The __tag__:__client_ip__ field is a reserved field in Simple Log Service. The field indicates the IP address of the host from which logs are collected. For more information, see Reserved fields.

Important

If a log is processed by using the data transformation feature or a Logtail plug-in, the key in the __tag__:__client_ip__ field is converted to a common key. If you want to search for the log, you must enclose the name of the __tag__:__client_ip__ field in double quotation marks ("") in the search statement. Example: "__tag__:__client_ip__":192.0.2.1.

None

Logs that contain 192.168.XX.XX

* | select * from log where key like '192.168.%.%'

For more information, see Use the LIKE clause to implement fuzzy match.

None

Logs in which the remote_user field is not empty

not remote_user:""

Debugging

Logs in which the remote_user field is empty

remote_user:""

Debugging

Logs in which the value of the remote_user field is not null

not remote_user:"null"

Debugging

Logs that do not contain the remote_user field

not remote_user:*

Debugging

Logs that contain the remote_user field

remote_user:*

Debugging

Logs in which the value of the city field is not Shanghai

not city:Shanghai
Note

If you want to query Chinese strings, you must turn on Include Chinese when you configure indexes. For more information, see Create indexes.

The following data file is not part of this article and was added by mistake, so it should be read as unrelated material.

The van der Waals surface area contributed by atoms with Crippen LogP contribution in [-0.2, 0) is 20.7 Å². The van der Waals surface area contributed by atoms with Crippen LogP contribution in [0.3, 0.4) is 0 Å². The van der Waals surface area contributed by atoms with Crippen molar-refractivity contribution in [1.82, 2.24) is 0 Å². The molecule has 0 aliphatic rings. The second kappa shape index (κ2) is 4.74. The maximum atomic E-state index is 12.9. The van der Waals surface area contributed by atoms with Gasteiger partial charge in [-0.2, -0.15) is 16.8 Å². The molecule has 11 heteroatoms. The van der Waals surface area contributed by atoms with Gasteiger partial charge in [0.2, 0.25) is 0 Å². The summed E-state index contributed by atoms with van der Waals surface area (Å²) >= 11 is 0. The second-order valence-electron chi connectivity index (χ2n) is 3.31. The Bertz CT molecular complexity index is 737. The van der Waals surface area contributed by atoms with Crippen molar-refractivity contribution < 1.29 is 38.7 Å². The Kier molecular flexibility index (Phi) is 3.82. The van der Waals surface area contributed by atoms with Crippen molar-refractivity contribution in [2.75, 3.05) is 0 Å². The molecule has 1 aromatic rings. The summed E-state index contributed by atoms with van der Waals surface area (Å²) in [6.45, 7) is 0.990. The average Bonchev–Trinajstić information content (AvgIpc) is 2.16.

None

Advanced search examples

  • Fuzzy searches

    Expected search result

    Search statement

    Debugging

    Logs that contain specific words. The words start with cn.

    cn*

    Debugging

    Logs in which the value of the region field starts with cn.

    region:cn*

    None

    Logs in which the value of the region field contains cn*.

    region:"cn*"
    Note

    In this search statement, cn* is a complete string. Examples:

    • If the content of a log is region:cn*,en and the delimiter is a comma (,), Simple Log Service splits the log content into region, cn*, and en. You can use the search statement to search for the log.

    • If the content of a log is region:cn*hangzhou, Simple Log Service considers cn*hangzhou as a whole. In this case, you cannot use the search statement to search for the log.

    None

    Logs that contain specific words. The words start with mozi, end with la, and include one character between mozi and la.

    mozi?la

    Debugging

    Logs that contain specific words. The words start with mo, end with la, and include zero, one, or more characters between mo and la.

    mo*la

    Debugging

    Logs that contain specific words. The words start with moz or sa.

    moz* and sa*

    Debugging

    Logs in which the value of the region field ends with hai.

    You cannot use a search statement to search for the logs. You can use the LIKE clause in an SQL statement to search for the logs. For more information, see Use the LIKE clause to implement fuzzy match.